Effect of adaptation to high-altitude hypoxia in early ontogeny on higher nervous activity
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Newborn male and female Wistar rats were adapted to hypoxia in a pressure chamber. Adaptation began at an “altitude” of 1000 m for 1 h daily, after which the duration and intensity of exposure were gradually increased so that, starting from the 17th day, the animals were adapted to an altitude of 5000 m for 5 h on 5 days a week. After adaptation for two months, a conditioned active avoidance reflex was produced in the animals. In the adapted males a tendency was observed for the reflex to be formed more rapidly and for it to be preserved to a much greater degree than in the control animals. In females adapted to hypoxia under similar conditions no changes were observed in the formation and preservation of the reflex.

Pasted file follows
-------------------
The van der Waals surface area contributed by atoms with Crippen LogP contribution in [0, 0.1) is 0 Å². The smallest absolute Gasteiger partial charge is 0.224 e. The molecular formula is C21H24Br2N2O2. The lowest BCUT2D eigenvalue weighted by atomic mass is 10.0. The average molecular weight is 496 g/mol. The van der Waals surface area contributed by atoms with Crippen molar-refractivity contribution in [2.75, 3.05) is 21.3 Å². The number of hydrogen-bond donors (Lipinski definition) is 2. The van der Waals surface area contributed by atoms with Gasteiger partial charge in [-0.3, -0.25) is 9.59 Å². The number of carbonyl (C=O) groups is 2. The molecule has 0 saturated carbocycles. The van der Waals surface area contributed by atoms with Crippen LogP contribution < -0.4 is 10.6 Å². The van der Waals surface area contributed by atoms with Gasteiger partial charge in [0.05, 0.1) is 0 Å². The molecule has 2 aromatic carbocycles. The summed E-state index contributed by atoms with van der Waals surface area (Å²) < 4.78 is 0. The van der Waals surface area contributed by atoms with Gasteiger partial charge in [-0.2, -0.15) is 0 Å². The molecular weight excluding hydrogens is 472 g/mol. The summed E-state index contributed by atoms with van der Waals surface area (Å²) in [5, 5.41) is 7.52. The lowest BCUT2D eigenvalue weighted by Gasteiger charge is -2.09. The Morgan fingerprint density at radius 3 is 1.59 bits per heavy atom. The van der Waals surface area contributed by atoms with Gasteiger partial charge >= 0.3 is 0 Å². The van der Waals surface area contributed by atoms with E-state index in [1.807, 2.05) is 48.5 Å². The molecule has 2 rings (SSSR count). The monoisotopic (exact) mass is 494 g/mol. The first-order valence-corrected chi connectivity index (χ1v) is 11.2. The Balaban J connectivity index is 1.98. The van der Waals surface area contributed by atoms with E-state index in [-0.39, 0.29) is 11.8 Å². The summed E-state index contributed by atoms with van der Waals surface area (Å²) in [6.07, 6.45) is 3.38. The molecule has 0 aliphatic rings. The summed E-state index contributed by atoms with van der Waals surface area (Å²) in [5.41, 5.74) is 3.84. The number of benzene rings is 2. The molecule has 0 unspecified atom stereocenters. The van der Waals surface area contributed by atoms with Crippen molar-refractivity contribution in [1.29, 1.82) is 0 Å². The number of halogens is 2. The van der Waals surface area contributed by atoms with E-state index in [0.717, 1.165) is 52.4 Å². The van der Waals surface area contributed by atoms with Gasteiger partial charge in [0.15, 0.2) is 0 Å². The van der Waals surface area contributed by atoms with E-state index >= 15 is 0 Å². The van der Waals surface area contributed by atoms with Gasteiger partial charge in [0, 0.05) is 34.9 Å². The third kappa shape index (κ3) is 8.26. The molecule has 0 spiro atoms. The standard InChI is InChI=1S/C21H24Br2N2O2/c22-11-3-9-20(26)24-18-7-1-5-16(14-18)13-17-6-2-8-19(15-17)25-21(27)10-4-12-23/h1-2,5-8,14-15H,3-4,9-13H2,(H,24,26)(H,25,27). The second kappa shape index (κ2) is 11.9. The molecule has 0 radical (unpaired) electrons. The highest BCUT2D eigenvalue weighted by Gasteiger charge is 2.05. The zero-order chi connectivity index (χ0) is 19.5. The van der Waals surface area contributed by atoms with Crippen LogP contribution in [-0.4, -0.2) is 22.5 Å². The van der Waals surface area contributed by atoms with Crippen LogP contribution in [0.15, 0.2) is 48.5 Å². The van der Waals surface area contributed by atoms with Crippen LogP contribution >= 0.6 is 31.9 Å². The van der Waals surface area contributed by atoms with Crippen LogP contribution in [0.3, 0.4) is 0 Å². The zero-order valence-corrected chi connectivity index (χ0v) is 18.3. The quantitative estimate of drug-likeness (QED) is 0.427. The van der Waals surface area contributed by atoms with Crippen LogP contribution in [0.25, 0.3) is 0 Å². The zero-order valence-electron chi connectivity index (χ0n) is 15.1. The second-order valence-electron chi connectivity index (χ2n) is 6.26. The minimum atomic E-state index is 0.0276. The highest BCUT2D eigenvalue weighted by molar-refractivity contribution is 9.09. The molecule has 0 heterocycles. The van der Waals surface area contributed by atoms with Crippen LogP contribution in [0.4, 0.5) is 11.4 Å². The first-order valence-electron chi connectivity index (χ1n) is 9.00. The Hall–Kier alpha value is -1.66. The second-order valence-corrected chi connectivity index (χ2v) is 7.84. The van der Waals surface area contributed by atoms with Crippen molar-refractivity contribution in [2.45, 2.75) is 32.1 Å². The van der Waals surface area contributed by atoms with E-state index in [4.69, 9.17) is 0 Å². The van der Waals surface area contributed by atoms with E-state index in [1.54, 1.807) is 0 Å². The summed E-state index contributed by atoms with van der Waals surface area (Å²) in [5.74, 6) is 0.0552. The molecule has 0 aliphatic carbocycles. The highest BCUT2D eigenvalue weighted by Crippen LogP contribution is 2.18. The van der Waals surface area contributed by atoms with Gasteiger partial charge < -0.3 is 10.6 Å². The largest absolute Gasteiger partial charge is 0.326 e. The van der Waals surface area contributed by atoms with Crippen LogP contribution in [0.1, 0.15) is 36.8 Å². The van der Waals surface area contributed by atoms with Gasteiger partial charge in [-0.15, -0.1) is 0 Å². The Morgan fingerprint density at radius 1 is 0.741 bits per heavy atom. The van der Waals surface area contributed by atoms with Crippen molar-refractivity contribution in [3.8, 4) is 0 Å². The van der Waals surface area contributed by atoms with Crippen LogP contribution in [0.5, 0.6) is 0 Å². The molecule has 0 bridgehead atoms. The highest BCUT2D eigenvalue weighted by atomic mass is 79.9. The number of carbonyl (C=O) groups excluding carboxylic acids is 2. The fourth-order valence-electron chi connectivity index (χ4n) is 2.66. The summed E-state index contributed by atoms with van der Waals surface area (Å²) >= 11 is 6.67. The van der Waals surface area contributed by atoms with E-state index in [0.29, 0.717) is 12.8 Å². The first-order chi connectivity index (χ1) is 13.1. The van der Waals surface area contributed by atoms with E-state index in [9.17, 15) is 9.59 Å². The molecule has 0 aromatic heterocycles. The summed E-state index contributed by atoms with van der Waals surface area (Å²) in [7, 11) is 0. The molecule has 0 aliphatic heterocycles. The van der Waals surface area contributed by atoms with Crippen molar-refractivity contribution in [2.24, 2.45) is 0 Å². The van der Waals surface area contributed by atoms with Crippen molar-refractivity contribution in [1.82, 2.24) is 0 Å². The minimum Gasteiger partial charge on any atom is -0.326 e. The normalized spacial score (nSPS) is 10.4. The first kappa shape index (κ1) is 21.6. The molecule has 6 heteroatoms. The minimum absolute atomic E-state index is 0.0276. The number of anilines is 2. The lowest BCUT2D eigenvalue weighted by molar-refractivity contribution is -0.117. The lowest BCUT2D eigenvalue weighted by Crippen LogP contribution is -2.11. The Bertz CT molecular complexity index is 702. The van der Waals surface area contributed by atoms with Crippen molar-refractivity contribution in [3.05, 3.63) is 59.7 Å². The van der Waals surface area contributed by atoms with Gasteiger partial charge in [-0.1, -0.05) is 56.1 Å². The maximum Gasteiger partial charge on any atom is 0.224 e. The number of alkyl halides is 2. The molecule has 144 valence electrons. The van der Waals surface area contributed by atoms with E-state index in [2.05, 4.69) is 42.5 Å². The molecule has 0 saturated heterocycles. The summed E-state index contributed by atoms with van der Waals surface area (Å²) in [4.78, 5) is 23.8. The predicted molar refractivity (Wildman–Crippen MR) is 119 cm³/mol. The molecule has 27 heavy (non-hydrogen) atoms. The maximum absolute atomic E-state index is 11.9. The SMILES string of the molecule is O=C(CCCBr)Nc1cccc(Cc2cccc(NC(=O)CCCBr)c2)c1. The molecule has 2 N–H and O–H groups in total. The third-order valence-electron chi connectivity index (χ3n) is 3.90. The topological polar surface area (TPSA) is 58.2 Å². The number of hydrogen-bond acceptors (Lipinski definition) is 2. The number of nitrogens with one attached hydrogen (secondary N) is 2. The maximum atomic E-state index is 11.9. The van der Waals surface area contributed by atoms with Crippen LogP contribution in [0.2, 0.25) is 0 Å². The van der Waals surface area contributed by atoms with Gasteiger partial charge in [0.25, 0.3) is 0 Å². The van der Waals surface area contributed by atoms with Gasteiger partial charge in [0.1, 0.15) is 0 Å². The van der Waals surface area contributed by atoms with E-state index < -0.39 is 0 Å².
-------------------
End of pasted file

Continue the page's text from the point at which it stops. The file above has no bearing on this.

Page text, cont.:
Key WordsAdaptation hypoxia conditioned reflexes
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